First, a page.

? - 1810
Little is known about the birth or life of Sarah Bishop before she came to live in a cave on West Mountain. Unlike our Sarah Bishop, she rarely spoke except in prayer and generally avoided human contact. However, she did attend church. On these occasions she would change out of her bundle of rags into a decent dress, which she hid in an unknown location.
Samuel G. Goodrich, a.k.a... Peter Parley, mentioned her in his book Recollections of a Lifetime. His family was one of the few families that Sarah would spend time with. So it is to him that we owe the following information. She was of good family and lived on Long Island. During the Revolutionary War, soldiers burned her father’s house and she was subject to some evil act. She fled to Ridgefield and accidentally stumbled onto her cave, where she spent more than 30 years concealed in her sorrows and grief, which slowly ate away at her sanity.
Her cave was a natural hollow in the rock about 6’ square with bark for a door. Except for a few rags and an old basin, it was unfurnished. Her bed was the floor of the cave and her pillow a projecting point of rock. In a nearby cleft she kept a supply of roots and nuts that she gathered or were given to her by the local townspeople, as she was never a beggar. In the summer, she grew a patch of beans, cucumbers and potatoes. Nearby were some poor peach trees and numerous highly productive grapevines.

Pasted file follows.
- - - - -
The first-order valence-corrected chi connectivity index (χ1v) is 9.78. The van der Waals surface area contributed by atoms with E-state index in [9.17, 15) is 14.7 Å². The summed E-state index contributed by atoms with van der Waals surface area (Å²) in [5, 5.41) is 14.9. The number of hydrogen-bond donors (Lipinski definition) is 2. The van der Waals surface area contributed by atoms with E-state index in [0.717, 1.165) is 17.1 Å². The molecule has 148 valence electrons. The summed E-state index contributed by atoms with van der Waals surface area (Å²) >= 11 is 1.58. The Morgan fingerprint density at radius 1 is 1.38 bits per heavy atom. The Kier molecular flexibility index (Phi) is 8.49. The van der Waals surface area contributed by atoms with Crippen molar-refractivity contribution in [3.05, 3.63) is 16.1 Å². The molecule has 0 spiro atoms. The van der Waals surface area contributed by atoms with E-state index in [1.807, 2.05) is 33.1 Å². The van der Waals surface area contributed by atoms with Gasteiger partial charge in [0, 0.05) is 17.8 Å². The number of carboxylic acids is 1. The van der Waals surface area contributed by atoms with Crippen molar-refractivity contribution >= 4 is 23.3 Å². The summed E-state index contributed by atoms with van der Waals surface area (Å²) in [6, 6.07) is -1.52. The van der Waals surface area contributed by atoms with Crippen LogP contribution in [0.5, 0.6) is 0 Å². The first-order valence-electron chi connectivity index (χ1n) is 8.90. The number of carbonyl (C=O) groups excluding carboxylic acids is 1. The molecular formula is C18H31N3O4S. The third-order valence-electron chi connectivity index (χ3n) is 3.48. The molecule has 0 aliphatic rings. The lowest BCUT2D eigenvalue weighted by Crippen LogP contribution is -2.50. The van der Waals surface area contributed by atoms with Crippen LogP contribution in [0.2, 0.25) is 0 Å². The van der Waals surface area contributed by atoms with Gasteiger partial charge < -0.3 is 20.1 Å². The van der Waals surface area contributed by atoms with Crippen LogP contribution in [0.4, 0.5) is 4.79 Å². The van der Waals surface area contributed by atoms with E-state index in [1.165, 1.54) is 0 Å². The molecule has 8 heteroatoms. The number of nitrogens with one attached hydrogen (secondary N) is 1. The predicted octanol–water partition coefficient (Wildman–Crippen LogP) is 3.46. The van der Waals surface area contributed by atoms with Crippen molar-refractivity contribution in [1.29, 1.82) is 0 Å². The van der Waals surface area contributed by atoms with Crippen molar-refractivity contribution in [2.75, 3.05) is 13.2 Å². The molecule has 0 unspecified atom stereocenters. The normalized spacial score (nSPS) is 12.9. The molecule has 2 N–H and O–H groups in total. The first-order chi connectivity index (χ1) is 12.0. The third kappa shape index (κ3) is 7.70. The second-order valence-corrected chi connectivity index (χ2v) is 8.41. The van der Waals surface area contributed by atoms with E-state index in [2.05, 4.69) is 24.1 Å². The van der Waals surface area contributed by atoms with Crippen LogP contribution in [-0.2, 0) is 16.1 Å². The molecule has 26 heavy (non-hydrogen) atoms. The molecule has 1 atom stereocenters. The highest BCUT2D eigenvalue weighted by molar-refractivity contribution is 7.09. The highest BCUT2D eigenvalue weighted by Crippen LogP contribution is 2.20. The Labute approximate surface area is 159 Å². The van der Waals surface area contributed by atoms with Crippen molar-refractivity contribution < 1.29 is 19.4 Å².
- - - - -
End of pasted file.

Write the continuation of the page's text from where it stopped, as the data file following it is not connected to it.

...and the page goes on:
During fair weather, she was often found at a nearby spring, quiet and still as a stone. Animals were her only companions, and it was said she domesticated a rattlesnake that paid her daily visits. In the winter time, she confined herself to her cave, where she survived on roots and nuts. She would never have a fire, even during the coldest periods. Legend has it that when she did not appear in the early spring of 1810, concerned townspeople found her dead but standing erect, her feet sunk in the frozen marsh of the valley. They gently carried her to the burying ground of the Episcopal Church in Salem, New York, which is now North Salem, NY.
Oct 2012: Presently more research has been done on our Sarah. One account by Dr. Linda Grant De Pauw in "Seafaring Women", has her abducted from her Long Island home by English Privateers. After enduring a 2 year captivity where she was used and abused, she escaped. She was so traumatized by the ordeal that she never could return to normal society again and preferred her cave. Some report that she was much more social than Peter Parley would have you believe. She attended the Lower Salem Presbyterian Church. The mystery of the dresses seems to have been solved. According to one account they were made of rich silk and satin and stored at the home of Jared Hoyt. She was skilled at knitting, sewing and spinning and would visit members of the congregation often spending the night but saying little. People did approach her to encourage her to abandoned her cave. According to one 1804 account, she appeared sound of mind, religious, and entirely happy in her situation. Her death is noted by researcher to have occurred after visiting Mr. Williamson. She left the farmstead on a stormy night which concerned Mr. Williamson. A few days later, the townsfolk went to see if she had safely made it the two miles to her cave. They discovered her lifeless body literally wedged in between masses of rocks still holding on to the things the kind neighbor had given her. She had tried to climb a steep and rocky hill-side and slipped to her doom. She was buried by her neighbors in the Episcopal Church cemetery in North Salem, NY but no stone marks her grave. One thing is certain, Sarah Bishop took her true story to that unmarked grave.